individual scripts and the multithreaded systems executing multiple
Source: Software Productivity Group
In one approach to load testing, the load is driven by these test scripts executing
on multiple PCs. (See Fig. 1
.) In the other approach, the load testing
software drives multiple instances of the tests on a single system. (See Fig.
The multiple PC approach offers the most realistic approach to system load
testing. Test scripts programmatically drive the application from the PCs in
essentially the same manner as multiple users would drive an application in
a live production environment. While this approach is intuitively sound, the
reality of the matter is that it is impracticable to build a test system that
reflects a full-blown production configuration. Modern day client/server systems
comprise hundreds, and in some cases thousands, of PC clients. Physically amassing
even a small percentage of those PCs would be a monumental task. For testing
such high-end systems, the simulation approach to load testing is more appropriate.
If the application demands more simulated users than can be accommodated on
one system, multiple systems -- each running multiple virtual users -- can be
added. It is also not unusual to see a combination of the approaches with some
PCs executing individual scripts and the multithreaded systems executing multiple
simulated users. (See Fig. 3.)
Initially, test tool vendors offered just one of the testing capabilities.
The single-test-per-PC camp held that performance characteristics could be determined
and then interpolated to ascertain the results of adding more users. The simulated
user camp retorted that interpolation is not reliable when talking about high-end
systems of tremendous complexity. The reality is there is a valid case for both
approaches. In fact, it is now common for vendors to offer both capabilities.
Some companies provide internally built product suites, while others augment
product sets through alliances. The two leaders in the field today are Mercury
Interactive Corp., Sunnyvale, Calif., and the McLean, Va.-based Performix unit
of Pure Atria, Sunnyvale, Calif. Mercury Interactive offers virtual user testing
via its LoadRunner product suite. Performix, acquired by Pure Atria in 1995,
focuses on simulated load testing. Pure Atria will add a GUI-based system from
technology recently acquired with Integrity QA. Those plans have yet to be disclosed.
Newton Centre, Mass.-based Segue Software Inc. and Burlington, Mass.-based SQA Inc. had
initially offered their own PC-based load-testing facilities (in addition to a merger agreement with Rational Software Corp., Santa Clara, Calif.). By the time this article appears in print, Segue Software Inc. will have followed suit with its own simulation facility.
Other vendors offering various load testing facilities include companies such as: the Dallas-based AutoTester unit of Software Recording Corp.; Compuware Corp., Farmington Hills, Mich.; Performance Awareness Corp., Raleigh, N.C.; and Softbridge Inc., Cambridge, Mass.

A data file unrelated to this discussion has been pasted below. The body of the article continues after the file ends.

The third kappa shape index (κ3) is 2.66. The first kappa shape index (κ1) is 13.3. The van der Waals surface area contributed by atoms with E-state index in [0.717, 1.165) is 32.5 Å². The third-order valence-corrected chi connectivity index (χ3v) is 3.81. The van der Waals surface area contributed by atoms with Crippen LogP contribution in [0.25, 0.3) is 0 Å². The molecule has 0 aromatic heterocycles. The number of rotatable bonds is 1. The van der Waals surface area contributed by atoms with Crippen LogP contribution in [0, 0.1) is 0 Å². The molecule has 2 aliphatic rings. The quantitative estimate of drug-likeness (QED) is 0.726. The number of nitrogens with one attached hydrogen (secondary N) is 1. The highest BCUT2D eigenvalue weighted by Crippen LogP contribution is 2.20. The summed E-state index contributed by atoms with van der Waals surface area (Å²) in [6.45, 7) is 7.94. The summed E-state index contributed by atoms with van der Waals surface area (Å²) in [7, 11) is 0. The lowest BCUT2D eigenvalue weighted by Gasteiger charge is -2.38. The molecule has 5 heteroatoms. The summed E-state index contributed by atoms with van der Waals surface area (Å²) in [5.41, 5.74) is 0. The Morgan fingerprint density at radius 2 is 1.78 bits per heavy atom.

More than one nugget
Load testing tool suites can offer a veritable gold mine of benefits. The list below identifies only a handful of possibilities. Note that the terms used below may vary from vendor to vendor. The important issue is the range of capabilities these tools offer and the benefits they can bring to the test tool user.
Indeed, determining the focus of a test is one of the challenges facing organizations that opt to use the tools. Every vendor offers classes on how to use their respective toolsets. But the methodology of automated testing -- what to test versus the mechanics of using the tool suite -- is still a relatively new discipline. These tool suites offer so much power and scope that the most appropriate approach is not always clear to an automated testing neophyte.
Multi-user testing This is the classic error detection functionality. Today's client/server systems have an extraordinary number of moving parts. Not only must each part work correctly on its own, they must work together in an extremely complex environment involving application, operating system, middleware, networking and database software. Unfortunately, what may work correctly with only a few users can fall apart under the load of several users. By stressing the system with multi-user testing, many of these insidious errors can be uncovered.
Architectural validation Many organizations are currently in the process of developing computing architectures that will carry them into the next century. It is one thing to talk of strategies and products. It is another thing entirely to put the architecture into action -- to select the products, and then build the first application that can make or break the architecture. One company is well on its way in this process -- Gap Inc., a $4 billion clothing retailer.
Load testing and Gap Inc.
With a chain of over 1700 customer-oriented retail stores, Gap
Inc. has made its mark in the retail industry. Like many organizations
of this size, the company is looking at its computing architecture
and beginning the process of developing an architecture that will
span its computing environment. According to Phil Wilkerson, director
of Technical Architecture, Gap Inc. first had to develop its strategy
and then select the components to implement that strategy. Core
elements of the company's strategy include a three-tier client/server
model, a move to object technology, plus an ability to access corporate
data in an MVS-based mainframe environment. For the mainstay system
components, Gap selected Sun from Sun Microsystems Inc., Mountain
View, Calif., for its server engines, Forté from Forté
Software Inc., Oakland, Calif., for the application development
tool, Tuxedo for the transaction processing monitor and Informix
for the database.
With many of the development components selected, Wilkerson believed
there was one more piece to the puzzle -- automated testing software
that would objectively manage the system level tests and would prove
the architecture could handle the load. According to Wilkerson,
"We needed a mechanism to reduce the fear factor -- to control the
Mercury Interactive's automated testing tool suite was selected
as that mechanism and put to work on a series of tests. The testing
was a success, according to Wilkerson. The Mercury tool suite allowed
Gap to test whether "the client/server monster" is functioning properly